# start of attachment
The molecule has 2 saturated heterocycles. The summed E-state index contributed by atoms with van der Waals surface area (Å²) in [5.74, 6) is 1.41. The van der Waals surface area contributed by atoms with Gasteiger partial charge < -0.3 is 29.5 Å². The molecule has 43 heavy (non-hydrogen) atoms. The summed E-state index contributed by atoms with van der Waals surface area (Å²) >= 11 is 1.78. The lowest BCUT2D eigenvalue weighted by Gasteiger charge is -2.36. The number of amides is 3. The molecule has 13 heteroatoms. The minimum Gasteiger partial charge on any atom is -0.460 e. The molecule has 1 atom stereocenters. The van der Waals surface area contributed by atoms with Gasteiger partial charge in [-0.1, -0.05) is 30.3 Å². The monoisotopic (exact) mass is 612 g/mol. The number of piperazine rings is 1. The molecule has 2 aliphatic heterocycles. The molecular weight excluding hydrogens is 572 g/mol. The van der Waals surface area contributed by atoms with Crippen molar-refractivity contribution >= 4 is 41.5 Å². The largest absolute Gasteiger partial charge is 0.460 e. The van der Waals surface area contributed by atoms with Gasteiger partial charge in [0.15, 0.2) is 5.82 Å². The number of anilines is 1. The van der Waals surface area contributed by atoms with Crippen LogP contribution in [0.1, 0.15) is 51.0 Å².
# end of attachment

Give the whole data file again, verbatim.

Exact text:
The molecule has 2 saturated heterocycles. The summed E-state index contributed by atoms with van der Waals surface area (Å²) in [5.74, 6) is 1.41. The van der Waals surface area contributed by atoms with Gasteiger partial charge < -0.3 is 29.5 Å². The molecule has 43 heavy (non-hydrogen) atoms. The summed E-state index contributed by atoms with van der Waals surface area (Å²) >= 11 is 1.78. The lowest BCUT2D eigenvalue weighted by Gasteiger charge is -2.36. The number of amides is 3. The molecule has 13 heteroatoms. The minimum Gasteiger partial charge on any atom is -0.460 e. The molecule has 1 atom stereocenters. The van der Waals surface area contributed by atoms with Gasteiger partial charge in [-0.1, -0.05) is 30.3 Å². The monoisotopic (exact) mass is 612 g/mol. The number of piperazine rings is 1. The molecule has 2 aliphatic heterocycles. The molecular weight excluding hydrogens is 572 g/mol. The van der Waals surface area contributed by atoms with Crippen molar-refractivity contribution >= 4 is 41.5 Å². The largest absolute Gasteiger partial charge is 0.460 e. The van der Waals surface area contributed by atoms with Gasteiger partial charge in [0.15, 0.2) is 5.82 Å². The number of anilines is 1. The van der Waals surface area contributed by atoms with Crippen LogP contribution in [0.1, 0.15) is 51.0 Å².